Why Full Open Access Matters
PLOS Biology 9(11) (2011)
3 Pages Posted: 13 Apr 2016
Date Written: November 29, 2011
Scientific authors who pay to publish their articles in an open-access publication should be congratulated for doing so. They also should be aware that they may not be getting full open access from some publications that charge for publication under the ‘‘open access’’ label. Two features define an open-access publication: (1) the published contents are freely accessible through the Internet, and (2) readers are given copyright permission to republish or reuse the content as they like so long as the author and publisher receive proper attribution. Recently, some publications have begun offering an open access option that charges for Internet publication without granting readers full reuse rights, such as Springer’s Open Choice or Nature’s Scientific Reports. These publishers have adopted a business model through which authors pay for immediate publication on the Internet but the publisher nonetheless keeps commercial reuse rights for itself. This is not full open access.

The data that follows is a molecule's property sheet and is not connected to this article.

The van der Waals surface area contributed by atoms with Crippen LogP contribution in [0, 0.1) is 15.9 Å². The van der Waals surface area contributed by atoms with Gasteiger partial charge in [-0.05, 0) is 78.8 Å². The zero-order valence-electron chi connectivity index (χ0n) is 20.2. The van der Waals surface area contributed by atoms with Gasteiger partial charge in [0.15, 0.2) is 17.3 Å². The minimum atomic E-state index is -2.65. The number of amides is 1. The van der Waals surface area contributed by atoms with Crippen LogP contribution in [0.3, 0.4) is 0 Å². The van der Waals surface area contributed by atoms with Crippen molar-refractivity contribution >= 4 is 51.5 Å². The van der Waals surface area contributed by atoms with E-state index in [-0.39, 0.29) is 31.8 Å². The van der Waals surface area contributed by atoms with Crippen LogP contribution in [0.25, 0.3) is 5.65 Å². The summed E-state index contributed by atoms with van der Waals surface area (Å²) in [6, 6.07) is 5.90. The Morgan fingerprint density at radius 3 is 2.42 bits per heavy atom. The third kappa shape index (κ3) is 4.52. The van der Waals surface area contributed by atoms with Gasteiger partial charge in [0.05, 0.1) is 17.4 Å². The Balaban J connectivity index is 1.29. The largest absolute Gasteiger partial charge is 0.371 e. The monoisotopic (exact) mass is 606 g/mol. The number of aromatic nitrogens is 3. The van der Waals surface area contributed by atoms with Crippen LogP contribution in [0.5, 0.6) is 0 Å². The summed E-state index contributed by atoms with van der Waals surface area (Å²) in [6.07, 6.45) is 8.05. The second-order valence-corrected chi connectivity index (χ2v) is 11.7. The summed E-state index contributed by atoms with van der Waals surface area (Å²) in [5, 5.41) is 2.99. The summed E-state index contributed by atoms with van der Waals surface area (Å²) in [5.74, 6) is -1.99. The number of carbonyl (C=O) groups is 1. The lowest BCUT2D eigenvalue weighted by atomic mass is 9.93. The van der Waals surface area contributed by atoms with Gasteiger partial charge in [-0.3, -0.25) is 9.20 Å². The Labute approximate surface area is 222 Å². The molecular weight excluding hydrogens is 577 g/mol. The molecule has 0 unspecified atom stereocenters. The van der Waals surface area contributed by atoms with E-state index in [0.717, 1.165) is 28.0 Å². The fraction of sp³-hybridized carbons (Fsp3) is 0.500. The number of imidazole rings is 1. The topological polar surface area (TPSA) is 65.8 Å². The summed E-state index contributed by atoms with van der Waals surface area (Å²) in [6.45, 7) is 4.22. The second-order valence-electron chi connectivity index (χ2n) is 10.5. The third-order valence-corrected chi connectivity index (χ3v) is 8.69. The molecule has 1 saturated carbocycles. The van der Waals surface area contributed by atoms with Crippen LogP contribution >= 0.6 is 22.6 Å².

Getting open access right matters because the new publishing model is designed to increase the pace and impact of scientific communication through the power of the Internet. Immediate, free publication increases the audience for scientific research and overcomes the increasingly high price barrier to access imposed by the traditional, subscription-based publishing model. N.B., this audience is comprised of both human readers and their computers, which function more effectively when browsing text on the open web. Liberal reuse rights permit users to republish, quote liberally, and to overcome language barriers through translation. To accomplish these important objectives, the open-access model makes two structural changes to the traditional, subscription-based model. The first is to shift the financing for publication from readers, through subscription fees, to authors (often through their funders), through article processing fees. The second is to shift from a model that uses copyright to control reuse of content to one that uses copyright to encourage republication, preservation, and translation.
Keywords: open access publication
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